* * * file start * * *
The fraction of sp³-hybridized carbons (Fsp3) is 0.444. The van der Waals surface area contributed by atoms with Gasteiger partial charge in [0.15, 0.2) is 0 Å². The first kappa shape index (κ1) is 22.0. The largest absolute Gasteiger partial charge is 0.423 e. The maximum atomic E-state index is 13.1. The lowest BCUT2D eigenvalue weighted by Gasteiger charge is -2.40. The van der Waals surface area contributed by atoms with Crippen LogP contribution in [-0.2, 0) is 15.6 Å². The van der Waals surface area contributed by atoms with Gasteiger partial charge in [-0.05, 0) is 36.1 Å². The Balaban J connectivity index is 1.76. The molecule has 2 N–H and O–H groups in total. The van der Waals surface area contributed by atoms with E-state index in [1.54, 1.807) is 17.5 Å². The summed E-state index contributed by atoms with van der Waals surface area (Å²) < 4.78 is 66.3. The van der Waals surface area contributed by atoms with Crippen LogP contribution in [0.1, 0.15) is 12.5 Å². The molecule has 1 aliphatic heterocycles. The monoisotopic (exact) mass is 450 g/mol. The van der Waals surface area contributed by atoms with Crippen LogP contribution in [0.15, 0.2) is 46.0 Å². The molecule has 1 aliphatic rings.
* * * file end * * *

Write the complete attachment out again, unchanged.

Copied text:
The fraction of sp³-hybridized carbons (Fsp3) is 0.444. The van der Waals surface area contributed by atoms with Gasteiger partial charge in [0.15, 0.2) is 0 Å². The first kappa shape index (κ1) is 22.0. The largest absolute Gasteiger partial charge is 0.423 e. The maximum atomic E-state index is 13.1. The lowest BCUT2D eigenvalue weighted by Gasteiger charge is -2.40. The van der Waals surface area contributed by atoms with Crippen LogP contribution in [-0.2, 0) is 15.6 Å². The van der Waals surface area contributed by atoms with Gasteiger partial charge in [-0.05, 0) is 36.1 Å². The Balaban J connectivity index is 1.76. The molecule has 2 N–H and O–H groups in total. The van der Waals surface area contributed by atoms with E-state index in [1.54, 1.807) is 17.5 Å². The summed E-state index contributed by atoms with van der Waals surface area (Å²) < 4.78 is 66.3. The van der Waals surface area contributed by atoms with Crippen LogP contribution in [0.1, 0.15) is 12.5 Å². The molecule has 1 aliphatic heterocycles. The monoisotopic (exact) mass is 450 g/mol. The van der Waals surface area contributed by atoms with Crippen LogP contribution in [0.15, 0.2) is 46.0 Å². The molecule has 1 aliphatic rings.